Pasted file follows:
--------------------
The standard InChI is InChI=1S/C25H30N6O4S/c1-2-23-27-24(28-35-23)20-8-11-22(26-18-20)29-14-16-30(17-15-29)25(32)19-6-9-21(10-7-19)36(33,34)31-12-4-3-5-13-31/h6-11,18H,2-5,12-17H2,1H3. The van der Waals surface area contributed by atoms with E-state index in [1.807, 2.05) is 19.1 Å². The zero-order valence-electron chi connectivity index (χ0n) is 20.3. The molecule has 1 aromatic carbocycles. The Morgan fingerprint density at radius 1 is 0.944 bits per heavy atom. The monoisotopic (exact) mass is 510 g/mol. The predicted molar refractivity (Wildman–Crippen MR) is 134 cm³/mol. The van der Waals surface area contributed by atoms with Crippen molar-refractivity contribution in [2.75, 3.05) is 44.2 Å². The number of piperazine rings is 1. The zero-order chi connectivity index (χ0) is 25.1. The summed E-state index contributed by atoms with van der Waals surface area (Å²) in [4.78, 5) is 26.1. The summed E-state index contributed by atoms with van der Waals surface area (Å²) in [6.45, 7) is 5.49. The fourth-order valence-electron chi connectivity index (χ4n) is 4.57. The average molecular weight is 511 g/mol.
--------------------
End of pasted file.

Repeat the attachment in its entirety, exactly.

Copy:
The standard InChI is InChI=1S/C25H30N6O4S/c1-2-23-27-24(28-35-23)20-8-11-22(26-18-20)29-14-16-30(17-15-29)25(32)19-6-9-21(10-7-19)36(33,34)31-12-4-3-5-13-31/h6-11,18H,2-5,12-17H2,1H3. The van der Waals surface area contributed by atoms with E-state index in [1.807, 2.05) is 19.1 Å². The zero-order valence-electron chi connectivity index (χ0n) is 20.3. The molecule has 1 aromatic carbocycles. The Morgan fingerprint density at radius 1 is 0.944 bits per heavy atom. The monoisotopic (exact) mass is 510 g/mol. The predicted molar refractivity (Wildman–Crippen MR) is 134 cm³/mol. The van der Waals surface area contributed by atoms with Crippen molar-refractivity contribution in [2.75, 3.05) is 44.2 Å². The number of piperazine rings is 1. The zero-order chi connectivity index (χ0) is 25.1. The summed E-state index contributed by atoms with van der Waals surface area (Å²) in [4.78, 5) is 26.1. The summed E-state index contributed by atoms with van der Waals surface area (Å²) in [6.45, 7) is 5.49. The fourth-order valence-electron chi connectivity index (χ4n) is 4.57. The average molecular weight is 511 g/mol.